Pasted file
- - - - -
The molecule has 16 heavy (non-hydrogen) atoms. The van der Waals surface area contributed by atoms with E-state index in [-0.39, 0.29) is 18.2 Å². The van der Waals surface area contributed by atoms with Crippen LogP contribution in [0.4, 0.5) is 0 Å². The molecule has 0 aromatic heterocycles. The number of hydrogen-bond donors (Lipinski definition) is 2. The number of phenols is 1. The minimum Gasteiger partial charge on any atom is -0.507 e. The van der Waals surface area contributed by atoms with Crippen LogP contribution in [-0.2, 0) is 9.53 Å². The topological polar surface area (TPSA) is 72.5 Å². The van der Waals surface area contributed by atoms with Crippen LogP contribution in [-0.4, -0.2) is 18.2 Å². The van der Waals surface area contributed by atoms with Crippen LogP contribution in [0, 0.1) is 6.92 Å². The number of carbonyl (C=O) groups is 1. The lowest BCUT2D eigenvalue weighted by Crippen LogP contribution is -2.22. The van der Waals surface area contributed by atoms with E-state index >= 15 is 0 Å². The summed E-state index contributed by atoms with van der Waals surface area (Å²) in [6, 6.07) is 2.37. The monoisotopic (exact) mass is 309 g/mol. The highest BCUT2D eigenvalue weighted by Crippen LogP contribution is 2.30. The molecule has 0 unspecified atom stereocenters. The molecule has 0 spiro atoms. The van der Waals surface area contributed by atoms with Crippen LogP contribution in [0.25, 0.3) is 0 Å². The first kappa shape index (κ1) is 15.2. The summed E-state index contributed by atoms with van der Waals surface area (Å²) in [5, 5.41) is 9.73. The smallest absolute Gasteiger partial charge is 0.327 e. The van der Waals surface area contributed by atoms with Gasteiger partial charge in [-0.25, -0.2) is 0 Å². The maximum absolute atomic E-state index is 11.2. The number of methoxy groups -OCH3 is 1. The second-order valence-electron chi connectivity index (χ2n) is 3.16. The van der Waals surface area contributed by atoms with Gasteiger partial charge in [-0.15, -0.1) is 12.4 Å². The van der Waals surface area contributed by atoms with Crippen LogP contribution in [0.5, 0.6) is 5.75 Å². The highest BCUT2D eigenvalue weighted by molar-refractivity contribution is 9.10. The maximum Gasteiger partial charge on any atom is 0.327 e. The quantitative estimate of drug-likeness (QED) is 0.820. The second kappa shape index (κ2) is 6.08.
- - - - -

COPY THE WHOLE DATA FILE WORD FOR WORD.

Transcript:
The molecule has 16 heavy (non-hydrogen) atoms. The van der Waals surface area contributed by atoms with E-state index in [-0.39, 0.29) is 18.2 Å². The van der Waals surface area contributed by atoms with Crippen LogP contribution in [0.4, 0.5) is 0 Å². The molecule has 0 aromatic heterocycles. The number of hydrogen-bond donors (Lipinski definition) is 2. The number of phenols is 1. The minimum Gasteiger partial charge on any atom is -0.507 e. The van der Waals surface area contributed by atoms with Crippen LogP contribution in [-0.2, 0) is 9.53 Å². The topological polar surface area (TPSA) is 72.5 Å². The van der Waals surface area contributed by atoms with Crippen LogP contribution in [-0.4, -0.2) is 18.2 Å². The van der Waals surface area contributed by atoms with Crippen LogP contribution in [0, 0.1) is 6.92 Å². The number of carbonyl (C=O) groups is 1. The lowest BCUT2D eigenvalue weighted by Crippen LogP contribution is -2.22. The van der Waals surface area contributed by atoms with E-state index >= 15 is 0 Å². The summed E-state index contributed by atoms with van der Waals surface area (Å²) in [6, 6.07) is 2.37. The monoisotopic (exact) mass is 309 g/mol. The highest BCUT2D eigenvalue weighted by Crippen LogP contribution is 2.30. The molecule has 0 unspecified atom stereocenters. The molecule has 0 spiro atoms. The van der Waals surface area contributed by atoms with Crippen LogP contribution in [0.25, 0.3) is 0 Å². The first kappa shape index (κ1) is 15.2. The summed E-state index contributed by atoms with van der Waals surface area (Å²) in [5, 5.41) is 9.73. The smallest absolute Gasteiger partial charge is 0.327 e. The van der Waals surface area contributed by atoms with Gasteiger partial charge in [-0.25, -0.2) is 0 Å². The maximum absolute atomic E-state index is 11.2. The number of methoxy groups -OCH3 is 1. The second-order valence-electron chi connectivity index (χ2n) is 3.16. The van der Waals surface area contributed by atoms with Gasteiger partial charge in [-0.15, -0.1) is 12.4 Å². The van der Waals surface area contributed by atoms with Crippen LogP contribution in [0.5, 0.6) is 5.75 Å². The highest BCUT2D eigenvalue weighted by molar-refractivity contribution is 9.10. The maximum Gasteiger partial charge on any atom is 0.327 e. The quantitative estimate of drug-likeness (QED) is 0.820. The second kappa shape index (κ2) is 6.08.